Album review: No Age's 'Everything in Between'
A mass of hiss floats through No Age’s “Everything in Between” like a cold front moving across a satellite image. At times it’s barely there, this sibilance, eclipsed by Dean Spunt’s hard bass drum and pierced snare snaps, and Randy Randall’s distorted guitar chords. But the sonic friction always makes an appearance, adding sandpaper grit or an ominous hum, and even when silence does seem to arrive, as on the pretty acoustic song “Common Heat,” noise whispers in the distance.
The follow-up to their acclaimed 2008 album “Nouns,” “Everything in Between” is the L.A. duo’s second studio album (“Weirdo Rippers,” from 2007, collected early singles), and finds them further refining their marriage of distorted punk, downtown noise, melodic flourish and that hiss. Across 13 songs, No Age moves from slow to fast, hard to pretty, ditty to dirge.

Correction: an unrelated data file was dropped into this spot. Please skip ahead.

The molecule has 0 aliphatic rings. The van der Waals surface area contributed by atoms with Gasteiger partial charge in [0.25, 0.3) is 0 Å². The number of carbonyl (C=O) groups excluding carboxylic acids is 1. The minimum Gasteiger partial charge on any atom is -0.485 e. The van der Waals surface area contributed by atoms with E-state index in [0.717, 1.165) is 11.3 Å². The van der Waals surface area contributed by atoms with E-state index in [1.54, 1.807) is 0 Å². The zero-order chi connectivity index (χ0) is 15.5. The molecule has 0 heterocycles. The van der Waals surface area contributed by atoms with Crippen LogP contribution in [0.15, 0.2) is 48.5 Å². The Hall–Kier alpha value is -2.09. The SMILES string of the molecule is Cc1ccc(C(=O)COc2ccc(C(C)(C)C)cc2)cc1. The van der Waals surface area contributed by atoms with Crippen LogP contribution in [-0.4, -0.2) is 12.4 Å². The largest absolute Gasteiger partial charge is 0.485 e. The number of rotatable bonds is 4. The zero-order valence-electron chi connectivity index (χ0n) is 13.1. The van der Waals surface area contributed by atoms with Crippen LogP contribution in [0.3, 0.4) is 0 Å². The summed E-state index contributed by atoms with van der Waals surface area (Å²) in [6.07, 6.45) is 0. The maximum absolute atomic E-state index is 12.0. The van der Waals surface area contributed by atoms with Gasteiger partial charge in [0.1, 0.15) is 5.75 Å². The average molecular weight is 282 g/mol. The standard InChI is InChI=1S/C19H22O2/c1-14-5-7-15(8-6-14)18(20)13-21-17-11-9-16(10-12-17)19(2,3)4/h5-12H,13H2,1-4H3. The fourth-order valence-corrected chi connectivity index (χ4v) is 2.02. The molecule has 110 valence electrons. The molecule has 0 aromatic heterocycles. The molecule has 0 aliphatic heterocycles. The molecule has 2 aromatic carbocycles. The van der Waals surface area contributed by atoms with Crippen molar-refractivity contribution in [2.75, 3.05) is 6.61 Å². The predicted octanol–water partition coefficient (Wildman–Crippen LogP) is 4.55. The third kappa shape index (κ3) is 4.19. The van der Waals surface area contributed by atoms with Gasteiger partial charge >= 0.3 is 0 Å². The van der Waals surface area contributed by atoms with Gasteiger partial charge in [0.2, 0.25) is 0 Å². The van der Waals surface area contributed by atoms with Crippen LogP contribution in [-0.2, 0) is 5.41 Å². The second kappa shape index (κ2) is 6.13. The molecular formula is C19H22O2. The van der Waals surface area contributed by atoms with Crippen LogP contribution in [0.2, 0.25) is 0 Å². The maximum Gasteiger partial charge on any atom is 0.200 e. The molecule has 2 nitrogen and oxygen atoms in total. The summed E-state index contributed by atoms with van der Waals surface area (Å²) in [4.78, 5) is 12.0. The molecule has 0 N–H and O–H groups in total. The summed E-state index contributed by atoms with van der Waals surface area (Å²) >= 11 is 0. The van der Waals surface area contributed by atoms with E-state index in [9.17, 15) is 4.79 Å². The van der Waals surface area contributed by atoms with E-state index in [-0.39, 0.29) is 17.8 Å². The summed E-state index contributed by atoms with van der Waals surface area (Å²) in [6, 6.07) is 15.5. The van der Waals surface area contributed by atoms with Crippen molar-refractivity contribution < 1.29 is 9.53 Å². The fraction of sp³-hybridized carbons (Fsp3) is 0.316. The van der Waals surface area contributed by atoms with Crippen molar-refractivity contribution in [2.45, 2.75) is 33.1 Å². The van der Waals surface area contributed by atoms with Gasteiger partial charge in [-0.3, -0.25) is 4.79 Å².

The one constant throughout, though, is Spunt’s monochromatic voice, which connects the various moods and turns them the same shade of gray. He seldom screams, seldom conveys much emotion at all, instead delivering conversational part-spoken, part-sung lyrics. Whether buried deep in the mix, as on “Dusted,” or relatively up high, as on the wonderful “Valley Hum,” untethered words and ideas drift through but minus the necessary vocal heft.
This absence is frustrating, because it stands in stark contrast to the music that surrounds it, which is varied, colorful and consistently surprising.
— Randall Roberts
"Everything in Between"
Three stars (Out of four)